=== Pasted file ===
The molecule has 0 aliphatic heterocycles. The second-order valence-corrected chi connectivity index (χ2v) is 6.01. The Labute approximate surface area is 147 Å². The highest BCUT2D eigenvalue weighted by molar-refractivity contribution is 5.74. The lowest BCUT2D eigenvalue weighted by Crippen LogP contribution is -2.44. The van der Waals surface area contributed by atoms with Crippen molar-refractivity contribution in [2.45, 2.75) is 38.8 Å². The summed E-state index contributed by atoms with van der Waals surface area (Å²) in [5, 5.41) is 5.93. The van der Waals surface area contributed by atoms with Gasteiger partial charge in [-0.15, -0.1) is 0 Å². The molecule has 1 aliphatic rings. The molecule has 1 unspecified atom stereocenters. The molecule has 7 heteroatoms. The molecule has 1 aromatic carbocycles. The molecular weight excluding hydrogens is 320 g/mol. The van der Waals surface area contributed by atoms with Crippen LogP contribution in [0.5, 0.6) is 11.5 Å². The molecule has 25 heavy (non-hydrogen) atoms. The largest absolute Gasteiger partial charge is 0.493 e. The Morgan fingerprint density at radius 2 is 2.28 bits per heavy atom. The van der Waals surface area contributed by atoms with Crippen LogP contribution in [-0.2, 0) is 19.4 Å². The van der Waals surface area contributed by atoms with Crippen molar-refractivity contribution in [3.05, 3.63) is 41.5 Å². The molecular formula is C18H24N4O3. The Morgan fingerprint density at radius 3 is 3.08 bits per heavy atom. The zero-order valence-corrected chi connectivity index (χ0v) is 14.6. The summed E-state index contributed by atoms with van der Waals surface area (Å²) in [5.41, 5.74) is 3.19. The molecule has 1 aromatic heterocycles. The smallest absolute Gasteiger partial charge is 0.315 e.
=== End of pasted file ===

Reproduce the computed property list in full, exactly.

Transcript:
The molecule has 0 aliphatic heterocycles. The second-order valence-corrected chi connectivity index (χ2v) is 6.01. The Labute approximate surface area is 147 Å². The highest BCUT2D eigenvalue weighted by molar-refractivity contribution is 5.74. The lowest BCUT2D eigenvalue weighted by Crippen LogP contribution is -2.44. The van der Waals surface area contributed by atoms with Crippen molar-refractivity contribution in [2.45, 2.75) is 38.8 Å². The summed E-state index contributed by atoms with van der Waals surface area (Å²) in [5, 5.41) is 5.93. The van der Waals surface area contributed by atoms with Gasteiger partial charge in [-0.15, -0.1) is 0 Å². The molecule has 1 aliphatic rings. The molecule has 1 unspecified atom stereocenters. The molecule has 7 heteroatoms. The molecule has 1 aromatic carbocycles. The molecular weight excluding hydrogens is 320 g/mol. The van der Waals surface area contributed by atoms with Crippen LogP contribution in [0.5, 0.6) is 11.5 Å². The molecule has 25 heavy (non-hydrogen) atoms. The largest absolute Gasteiger partial charge is 0.493 e. The Morgan fingerprint density at radius 2 is 2.28 bits per heavy atom. The van der Waals surface area contributed by atoms with Crippen LogP contribution in [-0.2, 0) is 19.4 Å². The van der Waals surface area contributed by atoms with Crippen molar-refractivity contribution in [3.05, 3.63) is 41.5 Å². The molecular formula is C18H24N4O3. The Morgan fingerprint density at radius 3 is 3.08 bits per heavy atom. The zero-order valence-corrected chi connectivity index (χ0v) is 14.6. The summed E-state index contributed by atoms with van der Waals surface area (Å²) in [5.41, 5.74) is 3.19. The molecule has 1 aromatic heterocycles. The smallest absolute Gasteiger partial charge is 0.315 e.